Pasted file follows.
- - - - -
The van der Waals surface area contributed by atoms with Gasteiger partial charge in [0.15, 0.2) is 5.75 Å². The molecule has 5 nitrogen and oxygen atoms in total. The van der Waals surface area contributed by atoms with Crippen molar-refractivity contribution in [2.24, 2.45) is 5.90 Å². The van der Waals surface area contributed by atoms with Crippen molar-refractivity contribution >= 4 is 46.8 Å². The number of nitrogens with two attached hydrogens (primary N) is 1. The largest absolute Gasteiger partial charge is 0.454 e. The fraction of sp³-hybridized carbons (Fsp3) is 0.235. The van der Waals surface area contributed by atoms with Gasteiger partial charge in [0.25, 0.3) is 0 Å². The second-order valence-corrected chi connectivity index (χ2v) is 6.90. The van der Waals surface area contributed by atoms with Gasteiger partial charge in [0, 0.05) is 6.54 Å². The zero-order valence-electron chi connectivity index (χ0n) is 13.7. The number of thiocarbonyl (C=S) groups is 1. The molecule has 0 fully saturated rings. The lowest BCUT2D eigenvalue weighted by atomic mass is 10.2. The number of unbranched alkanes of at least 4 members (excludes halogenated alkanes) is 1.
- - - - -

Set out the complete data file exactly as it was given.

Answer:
The van der Waals surface area contributed by atoms with Gasteiger partial charge in [0.15, 0.2) is 5.75 Å². The molecule has 5 nitrogen and oxygen atoms in total. The van der Waals surface area contributed by atoms with Crippen molar-refractivity contribution in [2.24, 2.45) is 5.90 Å². The van der Waals surface area contributed by atoms with Crippen molar-refractivity contribution >= 4 is 46.8 Å². The number of nitrogens with two attached hydrogens (primary N) is 1. The largest absolute Gasteiger partial charge is 0.454 e. The fraction of sp³-hybridized carbons (Fsp3) is 0.235. The van der Waals surface area contributed by atoms with Gasteiger partial charge in [0.25, 0.3) is 0 Å². The second-order valence-corrected chi connectivity index (χ2v) is 6.90. The van der Waals surface area contributed by atoms with Gasteiger partial charge in [0, 0.05) is 6.54 Å². The zero-order valence-electron chi connectivity index (χ0n) is 13.7. The number of thiocarbonyl (C=S) groups is 1. The molecule has 0 fully saturated rings. The lowest BCUT2D eigenvalue weighted by atomic mass is 10.2. The number of unbranched alkanes of at least 4 members (excludes halogenated alkanes) is 1.